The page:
E of North
Berwick off the A198. Tel: 01620 892727
Set on the edge of the cliffs, looking
out to the Bass Rock, this formidable castle was a stronghold of the
Douglas family. It features earthwork defences and a massive 50ft-high
14th-century curtain wall with towers. Display includes replica gun.
The coastal fortress of Tantallon Castle
was built around 1350 by William 1st Earl of Douglas, nephew of Good Sir
James’, and originally based on a French Chateaux.
Before 1357 William had married Margaret,
sister of Thomas, Earl of Mar, and they had a son, James. Later, William
took as his mistress his brother-in-laws widow, also Margaret, who had
assumed the title of Countess of Angus and Mar. she too bore him a son,
William died in 1384 and his heir, James,
the second Earl, was killed four years later at the Battle of Otterburn.
This unhappy turn of events prompted the countess of angus to promote
the claim of her son, George, to her share of the douglas inheritance.
In 1389 she resigned her Earldom of Angus
in favour of George, who became the first Douglas Earl of Angus and lord
of Tantallon Castle. Thus the Battle of Otterburn resulted in the
division into two of the mighty House of Douglas.
The head of the main line now was
Archibald, illegitimate son of the Good Sir James’, Known to the
English as the Black Douglas’ because of his grim countenance in
warfare. His descendants became the Black’ Douglases, while the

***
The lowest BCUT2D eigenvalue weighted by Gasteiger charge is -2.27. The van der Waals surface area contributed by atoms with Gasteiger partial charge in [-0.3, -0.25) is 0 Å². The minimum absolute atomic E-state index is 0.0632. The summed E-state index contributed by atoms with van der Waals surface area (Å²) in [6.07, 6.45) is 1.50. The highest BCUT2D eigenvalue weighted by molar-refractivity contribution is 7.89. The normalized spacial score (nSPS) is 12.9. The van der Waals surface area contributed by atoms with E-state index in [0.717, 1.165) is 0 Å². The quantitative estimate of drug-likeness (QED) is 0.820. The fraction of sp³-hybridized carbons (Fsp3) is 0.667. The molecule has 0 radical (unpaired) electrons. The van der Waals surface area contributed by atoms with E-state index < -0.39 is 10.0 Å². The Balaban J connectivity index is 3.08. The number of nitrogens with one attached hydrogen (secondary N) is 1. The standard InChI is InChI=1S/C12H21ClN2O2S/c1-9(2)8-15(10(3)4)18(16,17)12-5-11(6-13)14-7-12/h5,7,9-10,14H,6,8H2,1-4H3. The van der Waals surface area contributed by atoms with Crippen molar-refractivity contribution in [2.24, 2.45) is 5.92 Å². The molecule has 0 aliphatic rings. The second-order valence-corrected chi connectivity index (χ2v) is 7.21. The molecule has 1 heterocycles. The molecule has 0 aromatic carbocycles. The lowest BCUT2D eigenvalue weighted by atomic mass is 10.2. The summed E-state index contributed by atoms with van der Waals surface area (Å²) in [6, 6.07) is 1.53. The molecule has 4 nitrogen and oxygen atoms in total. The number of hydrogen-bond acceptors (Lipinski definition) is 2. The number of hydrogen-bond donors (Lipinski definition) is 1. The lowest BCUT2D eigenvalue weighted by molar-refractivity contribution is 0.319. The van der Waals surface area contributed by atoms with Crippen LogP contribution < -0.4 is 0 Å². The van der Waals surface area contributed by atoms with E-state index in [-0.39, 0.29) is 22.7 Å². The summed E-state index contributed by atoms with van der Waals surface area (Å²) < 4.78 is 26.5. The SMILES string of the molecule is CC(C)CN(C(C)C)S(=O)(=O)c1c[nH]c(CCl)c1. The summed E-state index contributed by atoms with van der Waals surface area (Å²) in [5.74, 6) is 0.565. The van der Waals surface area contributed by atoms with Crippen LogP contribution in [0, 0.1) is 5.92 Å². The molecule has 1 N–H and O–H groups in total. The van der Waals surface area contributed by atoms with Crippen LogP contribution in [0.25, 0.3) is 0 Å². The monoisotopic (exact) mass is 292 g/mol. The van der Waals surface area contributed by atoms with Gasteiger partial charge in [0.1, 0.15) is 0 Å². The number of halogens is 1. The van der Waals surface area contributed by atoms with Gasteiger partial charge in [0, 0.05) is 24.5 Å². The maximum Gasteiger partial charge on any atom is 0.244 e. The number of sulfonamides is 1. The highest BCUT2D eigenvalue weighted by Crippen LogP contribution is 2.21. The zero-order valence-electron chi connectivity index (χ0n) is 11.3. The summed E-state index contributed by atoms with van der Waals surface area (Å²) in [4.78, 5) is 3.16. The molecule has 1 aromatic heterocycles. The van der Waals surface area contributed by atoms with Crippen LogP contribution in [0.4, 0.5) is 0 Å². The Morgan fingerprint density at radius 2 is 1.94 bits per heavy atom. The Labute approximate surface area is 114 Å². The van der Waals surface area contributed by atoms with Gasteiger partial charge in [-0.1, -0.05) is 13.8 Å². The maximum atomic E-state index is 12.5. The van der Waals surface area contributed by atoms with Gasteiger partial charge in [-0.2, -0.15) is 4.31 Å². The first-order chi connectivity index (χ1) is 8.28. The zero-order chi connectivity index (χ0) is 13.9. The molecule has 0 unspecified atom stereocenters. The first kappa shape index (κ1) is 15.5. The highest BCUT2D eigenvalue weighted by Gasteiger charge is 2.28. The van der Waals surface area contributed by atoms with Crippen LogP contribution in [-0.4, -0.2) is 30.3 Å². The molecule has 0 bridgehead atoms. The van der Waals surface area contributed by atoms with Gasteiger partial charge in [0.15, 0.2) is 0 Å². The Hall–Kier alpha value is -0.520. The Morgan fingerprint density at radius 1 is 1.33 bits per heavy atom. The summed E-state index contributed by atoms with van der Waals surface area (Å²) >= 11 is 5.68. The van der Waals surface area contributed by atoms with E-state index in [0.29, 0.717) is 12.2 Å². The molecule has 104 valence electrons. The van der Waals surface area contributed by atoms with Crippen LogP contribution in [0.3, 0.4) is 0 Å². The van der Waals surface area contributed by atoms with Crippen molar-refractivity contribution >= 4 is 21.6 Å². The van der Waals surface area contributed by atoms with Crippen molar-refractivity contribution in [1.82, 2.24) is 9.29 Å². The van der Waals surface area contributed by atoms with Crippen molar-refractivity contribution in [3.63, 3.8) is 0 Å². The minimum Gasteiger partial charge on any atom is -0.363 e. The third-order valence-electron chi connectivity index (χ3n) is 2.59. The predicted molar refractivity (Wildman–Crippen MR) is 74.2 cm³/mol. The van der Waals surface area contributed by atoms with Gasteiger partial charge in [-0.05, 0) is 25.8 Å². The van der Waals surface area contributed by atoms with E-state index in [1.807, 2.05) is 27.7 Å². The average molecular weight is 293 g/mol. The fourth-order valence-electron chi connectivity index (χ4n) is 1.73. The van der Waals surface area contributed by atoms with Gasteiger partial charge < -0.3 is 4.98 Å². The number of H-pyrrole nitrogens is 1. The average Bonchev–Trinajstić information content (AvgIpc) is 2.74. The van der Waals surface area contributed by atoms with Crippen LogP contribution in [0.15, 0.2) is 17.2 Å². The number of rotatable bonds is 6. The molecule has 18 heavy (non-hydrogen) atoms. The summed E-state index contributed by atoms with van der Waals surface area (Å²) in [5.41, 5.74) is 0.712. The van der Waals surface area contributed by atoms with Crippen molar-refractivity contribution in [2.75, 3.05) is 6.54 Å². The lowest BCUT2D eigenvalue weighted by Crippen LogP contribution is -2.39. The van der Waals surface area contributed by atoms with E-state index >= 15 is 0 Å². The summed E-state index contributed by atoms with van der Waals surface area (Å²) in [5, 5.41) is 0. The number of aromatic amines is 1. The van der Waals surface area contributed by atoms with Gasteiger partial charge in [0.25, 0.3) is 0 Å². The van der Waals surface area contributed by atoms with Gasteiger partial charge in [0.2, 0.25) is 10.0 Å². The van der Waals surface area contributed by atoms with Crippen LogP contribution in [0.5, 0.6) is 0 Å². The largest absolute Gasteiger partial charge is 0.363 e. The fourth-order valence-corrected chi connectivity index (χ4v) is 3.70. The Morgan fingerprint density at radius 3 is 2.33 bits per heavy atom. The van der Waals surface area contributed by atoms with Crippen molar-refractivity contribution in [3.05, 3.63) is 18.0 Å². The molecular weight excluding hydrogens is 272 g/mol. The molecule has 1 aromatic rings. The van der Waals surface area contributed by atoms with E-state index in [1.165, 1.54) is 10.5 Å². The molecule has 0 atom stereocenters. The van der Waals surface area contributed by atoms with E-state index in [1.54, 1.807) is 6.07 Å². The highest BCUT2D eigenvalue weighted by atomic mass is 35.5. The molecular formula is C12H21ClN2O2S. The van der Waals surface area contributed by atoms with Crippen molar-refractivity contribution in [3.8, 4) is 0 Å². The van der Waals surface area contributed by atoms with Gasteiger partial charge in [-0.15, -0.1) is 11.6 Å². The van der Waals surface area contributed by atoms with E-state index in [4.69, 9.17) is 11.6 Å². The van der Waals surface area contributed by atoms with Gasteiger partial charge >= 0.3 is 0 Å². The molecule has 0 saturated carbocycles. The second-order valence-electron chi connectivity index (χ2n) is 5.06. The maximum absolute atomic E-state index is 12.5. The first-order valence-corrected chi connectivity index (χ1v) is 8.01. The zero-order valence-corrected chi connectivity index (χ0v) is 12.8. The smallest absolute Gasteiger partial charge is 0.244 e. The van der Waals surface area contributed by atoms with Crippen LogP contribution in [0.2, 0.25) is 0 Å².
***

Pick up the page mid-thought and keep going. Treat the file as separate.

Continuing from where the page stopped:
Douglases of Angus became known as the Red’ Douglases.
In 1491, Archibald, the 5th Earl, entered
into a treasonable act with Henry VII of England to deliver James IV
into English hands. When this became known, Archibald was ordered to
confine himself to his castle at Tantallon, here he prepared for a
By October James IV was at Tantallon. An
artillery train was brought from Edinburgh Castle, other military
equipment from Leith, and seamen were dispatched from Largo, on the Fife
coast, to bring the Kings Ship, The Flower, to blockade the castle from
The records do not show the outcome of
the siege, however, Archibald was once more in favour with the king when
he received a present from the king of a black velvet gown for christmas.
In 1528 King James V besieged Tantallon
for 20 days but failed to take it by force but in 1529, while Archibald
the 6th Earl was in England, King James V bribed the garrison into
surrender and Tantallon was delivered to the king. He immediately set
about rebuilding Tantallons defences, which were not completed until
This can be seen because of the green
hued stone that was used in the rebuilding works.
In 1651 Cromwell ordered General Monk to
take Tantallon Castle and stop a force of 30 moss-troopers who it is
said had caused more damage to Cromwell's troops than the whole of the
So with a force numbering between 2,000
and 3,000 men he besieged Tantallon for 12 days. Finally with the castle
almost in ruin it was taken.
The ruination caused by this bombardment
can still be seen today. In 1669 the barony was sold to Sir Hew
Dalrymple but he made no effort to make the castle inhabitable.
At the end of the 19th century Sir Walter
Hamilton Dalrymple began to arrest the decay and did much to safeguard
the fabric of the castle until it came into state care in 1924.